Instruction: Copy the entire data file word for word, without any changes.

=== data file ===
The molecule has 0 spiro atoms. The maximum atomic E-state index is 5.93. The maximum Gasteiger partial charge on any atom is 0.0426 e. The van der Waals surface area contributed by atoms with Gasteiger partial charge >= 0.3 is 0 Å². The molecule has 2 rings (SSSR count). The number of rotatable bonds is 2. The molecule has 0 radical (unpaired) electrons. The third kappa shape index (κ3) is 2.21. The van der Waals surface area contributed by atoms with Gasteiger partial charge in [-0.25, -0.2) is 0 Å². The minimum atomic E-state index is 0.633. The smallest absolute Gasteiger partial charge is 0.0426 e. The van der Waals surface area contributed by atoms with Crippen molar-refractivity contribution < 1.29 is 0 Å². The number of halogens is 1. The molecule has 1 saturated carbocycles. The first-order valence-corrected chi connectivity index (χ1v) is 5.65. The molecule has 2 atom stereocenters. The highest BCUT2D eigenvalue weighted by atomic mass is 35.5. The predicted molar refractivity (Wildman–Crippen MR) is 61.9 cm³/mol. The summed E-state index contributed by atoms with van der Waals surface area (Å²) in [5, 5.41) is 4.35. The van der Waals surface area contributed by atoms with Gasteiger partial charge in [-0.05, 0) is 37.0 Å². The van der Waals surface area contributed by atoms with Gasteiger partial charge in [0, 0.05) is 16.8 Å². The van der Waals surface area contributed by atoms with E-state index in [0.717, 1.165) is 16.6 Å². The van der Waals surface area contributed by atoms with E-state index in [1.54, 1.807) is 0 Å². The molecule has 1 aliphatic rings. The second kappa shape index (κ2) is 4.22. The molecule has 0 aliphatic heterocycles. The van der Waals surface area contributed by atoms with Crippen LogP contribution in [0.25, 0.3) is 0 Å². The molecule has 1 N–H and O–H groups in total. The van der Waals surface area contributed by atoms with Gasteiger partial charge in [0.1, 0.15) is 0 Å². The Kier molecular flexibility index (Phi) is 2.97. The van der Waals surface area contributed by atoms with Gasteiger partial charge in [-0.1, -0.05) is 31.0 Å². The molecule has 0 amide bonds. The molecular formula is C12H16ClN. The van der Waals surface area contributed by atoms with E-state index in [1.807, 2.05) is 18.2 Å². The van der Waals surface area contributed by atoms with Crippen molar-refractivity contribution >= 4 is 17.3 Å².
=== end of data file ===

The molecule has 0 spiro atoms. The maximum atomic E-state index is 5.93. The maximum Gasteiger partial charge on any atom is 0.0426 e. The van der Waals surface area contributed by atoms with Gasteiger partial charge >= 0.3 is 0 Å². The molecule has 2 rings (SSSR count). The number of rotatable bonds is 2. The molecule has 0 radical (unpaired) electrons. The third kappa shape index (κ3) is 2.21. The van der Waals surface area contributed by atoms with Gasteiger partial charge in [-0.25, -0.2) is 0 Å². The minimum atomic E-state index is 0.633. The smallest absolute Gasteiger partial charge is 0.0426 e. The van der Waals surface area contributed by atoms with Crippen molar-refractivity contribution < 1.29 is 0 Å². The number of halogens is 1. The molecule has 1 saturated carbocycles. The first-order valence-corrected chi connectivity index (χ1v) is 5.65. The molecule has 2 atom stereocenters. The highest BCUT2D eigenvalue weighted by atomic mass is 35.5. The predicted molar refractivity (Wildman–Crippen MR) is 61.9 cm³/mol. The summed E-state index contributed by atoms with van der Waals surface area (Å²) in [5, 5.41) is 4.35. The van der Waals surface area contributed by atoms with Gasteiger partial charge in [-0.05, 0) is 37.0 Å². The van der Waals surface area contributed by atoms with Gasteiger partial charge in [0, 0.05) is 16.8 Å². The van der Waals surface area contributed by atoms with E-state index in [0.717, 1.165) is 16.6 Å². The van der Waals surface area contributed by atoms with E-state index in [1.54, 1.807) is 0 Å². The molecule has 1 aliphatic rings. The second kappa shape index (κ2) is 4.22. The molecule has 0 aliphatic heterocycles. The van der Waals surface area contributed by atoms with Crippen LogP contribution in [0.25, 0.3) is 0 Å². The molecule has 1 N–H and O–H groups in total. The van der Waals surface area contributed by atoms with Gasteiger partial charge in [0.1, 0.15) is 0 Å². The Kier molecular flexibility index (Phi) is 2.97. The van der Waals surface area contributed by atoms with Gasteiger partial charge in [-0.1, -0.05) is 31.0 Å². The molecule has 0 amide bonds. The molecular formula is C12H16ClN. The van der Waals surface area contributed by atoms with E-state index in [1.807, 2.05) is 18.2 Å². The van der Waals surface area contributed by atoms with Crippen molar-refractivity contribution >= 4 is 17.3 Å².